There’s nothing quite like a strong cup of tea to prepare you for the day ahead. And a freshly brewed Smoky Earl Grey truly hits the spot.
Unlike its counterpart, this Lapsang Souchong blend packs a punch, making it a fast favourite for discerning tea-drinkers across the globe.
But what makes this Earl Grey smoky? And, how is it different to traditional Earl Grey?
Smoky Flavour in the Making
Earl Grey tea has one defining ingredient – bergamot.
Nowadays, there’s no shortage of new Earl Grey types, each with its unique twist on the classic formula.
One such derivative is Smoky Earl Grey.
Blended using a Lapsang Souchong tea base, this Earl Grey features an alluring, smoky piquancy.
And it’s renowned for being both stronger and more aromatic than your everyday Earl Grey.
Smoky Earl Grey Ingredients
Lapsang Souchong, or Zhengshan Xiaozhong, is a Chinese black tea.
The second word in Lapsang Souchong means ‘small leaf tea plant’.
And while mature tea leaves are typically used, this isn’t cast in stone.
To make Lapsang Souchong, Camellia Sinensis leaves are left to smoke-dry over a pinewood fire, usually in a bamboo basket.
The leaves are then oxidised, rolled, and dried again before getting pan-fried as the finishing touch.
No Smoke Without Fire
Today, due to its growing popularity, Lapsang Souchong is often created using faster, modern methods.
However, be aware. Some of these lower quality, artificially smoked teas may lack the same depth of flavour and aroma of traditional Lapsang Souchong.
For a high-quality blend, be sure to use trusted brands with plenty of positive reviews readily available.
Gunpowder Smoky Earl Grey
Some tea makers use a mix of Lapsang Souchong and Gunpowder tea to create their Smoky Earl Grey blend.
When combined with Lapsang, this unique tea base helps add an extra smoky dimension to the already bold Smoky Earl Grey blend.
Gunpowder tea is made through the withering of large, high-quality tea leaves, which are then steamed to halt the oxidisation process.
The leaves are then rolled into small, neat pellets which helps to keep them fresh.
And it’s these gunpowder-like pellets that helped earn the tea its unusual name.
While Green tea is more common, Oolong, and even Jasmine tea, are sometimes used to make Gunpowder tea.
Smoky Earl Grey Origins
Fortnum & Mason
When it comes to Smoky Earl Grey, Fortnum & Mason has become synonymous. And for good reason.
One of the first to create a Smoky Earl Grey blend, Fortnum & Mason uses a mix of Lapsang, Gunpowder tea, and bergamot.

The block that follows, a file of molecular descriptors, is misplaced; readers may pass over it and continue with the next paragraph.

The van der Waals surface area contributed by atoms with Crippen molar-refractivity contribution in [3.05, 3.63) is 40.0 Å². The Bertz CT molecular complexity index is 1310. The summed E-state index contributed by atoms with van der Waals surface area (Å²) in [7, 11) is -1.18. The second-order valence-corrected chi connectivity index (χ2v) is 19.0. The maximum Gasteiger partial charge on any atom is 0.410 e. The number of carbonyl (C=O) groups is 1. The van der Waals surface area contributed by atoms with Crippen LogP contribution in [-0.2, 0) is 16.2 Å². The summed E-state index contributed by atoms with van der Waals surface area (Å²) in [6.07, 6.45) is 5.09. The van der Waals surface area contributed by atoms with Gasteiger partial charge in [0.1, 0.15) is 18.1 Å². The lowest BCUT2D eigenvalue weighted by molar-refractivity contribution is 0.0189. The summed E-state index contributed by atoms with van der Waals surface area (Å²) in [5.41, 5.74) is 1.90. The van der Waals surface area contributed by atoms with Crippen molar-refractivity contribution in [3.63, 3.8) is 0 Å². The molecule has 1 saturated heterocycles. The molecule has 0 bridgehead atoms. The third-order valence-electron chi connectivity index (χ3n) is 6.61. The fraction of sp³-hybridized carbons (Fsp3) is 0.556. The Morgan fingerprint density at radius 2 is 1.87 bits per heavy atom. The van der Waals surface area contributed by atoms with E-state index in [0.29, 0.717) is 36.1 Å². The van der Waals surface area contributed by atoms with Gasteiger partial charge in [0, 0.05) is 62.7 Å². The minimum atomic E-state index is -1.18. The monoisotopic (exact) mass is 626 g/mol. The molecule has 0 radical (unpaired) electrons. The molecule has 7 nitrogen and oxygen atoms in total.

The story goes, that the request for a smokier Earl Grey “with real oomph” came directly from Britain’s Royal Family back in 1935 (100 years after the original).
And thankfully, Fortnum & Mason politely accepted the call.
Since then, other tea makers have created their own smoky blends.
Who Else Makes Smoky Earl Grey?
Whittard of Chelsea
Not to be outdone, Whittard of Chelsea has a loose-leaf Smoky Earl Grey blend.
Their sweet yet savoury interpretation combines smoky Lapsang Souchong and zesty bergamot orange peel.
Available in loose-leaf or bagged form (hand-sewn cotton, of course), this Smoky Earl Grey keeps it simple.
Inspired by the Russian Caravan blend, this smoky bergamot tea is intense, sweet, and fragrant.
Smoky Earl Grey vs Traditional Earl Grey
While both blends feature bergamot oil, nothing quite hits like the smoky taste and aroma of Lapsang.
Traditionally, Earl Grey tea is made from a standard black tea base. The kind that you’re likely accustomed to drinking.
This bold yet balanced blank canvas allows the vibrant and floral bergamot fruit to shine through – making it the star of the show.
Common black teas used in classic Earl Grey include Keemun, Ceylons, Assam, and Kenyan.
Smoky Earl Grey, on the other hand, is made from Lapsang Souchong. Although, Gunpowder and other teas are sometimes added.
This wood-smoked tea has a powerful taste of its own, thus creating a robust combination of smoke, pine resin, sweet citrus, and floral notes in the tea.
Like a Fine Whiskey
Beloved around the world, Earl Grey tea has become renowned for the beautiful flavours provided by the bergamot oil that it’s infused with.
The rich, pine-smoked aroma of Lapsang, however, makes it the ideal partner for the perfumed and zesty citrus flavour of bergamot.
Likened to a fine whiskey, the result is a well-balanced, full-bodied, and complex Earl Grey blend that helps invoke the senses.
No wonder Sir Winston Churchill was said to be such a fan of the blend.
And if you weren’t a lover of the monarchy before, the invention of Smoky Earl Grey may just sway you.
God Save the Queen!